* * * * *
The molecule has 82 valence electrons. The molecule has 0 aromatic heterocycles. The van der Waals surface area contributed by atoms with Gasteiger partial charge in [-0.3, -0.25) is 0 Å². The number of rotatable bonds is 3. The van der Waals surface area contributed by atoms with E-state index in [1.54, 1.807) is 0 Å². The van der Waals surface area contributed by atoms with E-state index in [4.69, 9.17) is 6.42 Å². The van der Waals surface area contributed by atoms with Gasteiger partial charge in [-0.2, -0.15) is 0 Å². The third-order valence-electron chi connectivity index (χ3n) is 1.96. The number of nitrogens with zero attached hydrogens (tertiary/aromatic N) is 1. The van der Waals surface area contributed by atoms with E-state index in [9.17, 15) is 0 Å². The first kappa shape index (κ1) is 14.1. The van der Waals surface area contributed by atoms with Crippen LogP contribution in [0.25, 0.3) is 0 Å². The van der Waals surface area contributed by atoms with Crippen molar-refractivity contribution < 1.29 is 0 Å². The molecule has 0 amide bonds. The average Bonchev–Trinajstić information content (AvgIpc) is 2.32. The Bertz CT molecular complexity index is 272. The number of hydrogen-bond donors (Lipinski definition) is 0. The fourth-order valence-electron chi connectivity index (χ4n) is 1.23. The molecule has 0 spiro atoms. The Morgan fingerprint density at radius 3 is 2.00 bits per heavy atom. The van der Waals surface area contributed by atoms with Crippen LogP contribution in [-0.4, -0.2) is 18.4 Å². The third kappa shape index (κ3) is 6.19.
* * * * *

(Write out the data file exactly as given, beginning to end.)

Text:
The molecule has 82 valence electrons. The molecule has 0 aromatic heterocycles. The van der Waals surface area contributed by atoms with Gasteiger partial charge in [-0.3, -0.25) is 0 Å². The number of rotatable bonds is 3. The van der Waals surface area contributed by atoms with E-state index in [1.54, 1.807) is 0 Å². The van der Waals surface area contributed by atoms with E-state index in [4.69, 9.17) is 6.42 Å². The van der Waals surface area contributed by atoms with Gasteiger partial charge in [-0.2, -0.15) is 0 Å². The third-order valence-electron chi connectivity index (χ3n) is 1.96. The number of nitrogens with zero attached hydrogens (tertiary/aromatic N) is 1. The van der Waals surface area contributed by atoms with E-state index in [9.17, 15) is 0 Å². The first kappa shape index (κ1) is 14.1. The van der Waals surface area contributed by atoms with Crippen LogP contribution in [0.25, 0.3) is 0 Å². The van der Waals surface area contributed by atoms with Crippen molar-refractivity contribution < 1.29 is 0 Å². The molecule has 0 amide bonds. The average Bonchev–Trinajstić information content (AvgIpc) is 2.32. The Bertz CT molecular complexity index is 272. The number of hydrogen-bond donors (Lipinski definition) is 0. The fourth-order valence-electron chi connectivity index (χ4n) is 1.23. The molecule has 0 spiro atoms. The Morgan fingerprint density at radius 3 is 2.00 bits per heavy atom. The van der Waals surface area contributed by atoms with Crippen LogP contribution in [-0.4, -0.2) is 18.4 Å². The third kappa shape index (κ3) is 6.19.